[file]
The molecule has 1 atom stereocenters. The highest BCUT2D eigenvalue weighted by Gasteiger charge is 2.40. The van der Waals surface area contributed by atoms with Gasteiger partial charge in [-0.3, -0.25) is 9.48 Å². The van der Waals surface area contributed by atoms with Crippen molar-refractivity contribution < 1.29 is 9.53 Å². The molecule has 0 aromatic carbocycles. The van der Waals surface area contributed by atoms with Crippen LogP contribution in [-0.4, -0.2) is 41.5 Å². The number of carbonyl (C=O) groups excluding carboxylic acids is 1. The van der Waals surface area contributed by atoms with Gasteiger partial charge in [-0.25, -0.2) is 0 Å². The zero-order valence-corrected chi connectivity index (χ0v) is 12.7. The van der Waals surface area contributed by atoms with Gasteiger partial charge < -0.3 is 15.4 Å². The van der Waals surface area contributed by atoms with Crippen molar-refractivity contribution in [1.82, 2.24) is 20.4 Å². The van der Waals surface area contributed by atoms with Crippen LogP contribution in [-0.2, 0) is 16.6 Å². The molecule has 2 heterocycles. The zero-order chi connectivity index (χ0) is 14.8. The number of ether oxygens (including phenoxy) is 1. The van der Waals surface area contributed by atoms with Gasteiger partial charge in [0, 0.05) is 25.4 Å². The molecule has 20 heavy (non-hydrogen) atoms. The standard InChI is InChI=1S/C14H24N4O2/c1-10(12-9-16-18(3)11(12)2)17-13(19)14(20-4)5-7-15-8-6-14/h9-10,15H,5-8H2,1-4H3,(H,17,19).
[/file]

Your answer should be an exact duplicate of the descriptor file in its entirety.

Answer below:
The molecule has 1 atom stereocenters. The highest BCUT2D eigenvalue weighted by Gasteiger charge is 2.40. The van der Waals surface area contributed by atoms with Gasteiger partial charge in [-0.3, -0.25) is 9.48 Å². The van der Waals surface area contributed by atoms with Crippen molar-refractivity contribution < 1.29 is 9.53 Å². The molecule has 0 aromatic carbocycles. The van der Waals surface area contributed by atoms with Crippen LogP contribution in [-0.4, -0.2) is 41.5 Å². The number of carbonyl (C=O) groups excluding carboxylic acids is 1. The van der Waals surface area contributed by atoms with Gasteiger partial charge in [-0.25, -0.2) is 0 Å². The zero-order valence-corrected chi connectivity index (χ0v) is 12.7. The van der Waals surface area contributed by atoms with Gasteiger partial charge < -0.3 is 15.4 Å². The van der Waals surface area contributed by atoms with Crippen molar-refractivity contribution in [1.82, 2.24) is 20.4 Å². The van der Waals surface area contributed by atoms with Crippen LogP contribution in [-0.2, 0) is 16.6 Å². The molecule has 2 heterocycles. The zero-order chi connectivity index (χ0) is 14.8. The number of ether oxygens (including phenoxy) is 1. The van der Waals surface area contributed by atoms with Gasteiger partial charge in [0, 0.05) is 25.4 Å². The molecule has 20 heavy (non-hydrogen) atoms. The standard InChI is InChI=1S/C14H24N4O2/c1-10(12-9-16-18(3)11(12)2)17-13(19)14(20-4)5-7-15-8-6-14/h9-10,15H,5-8H2,1-4H3,(H,17,19).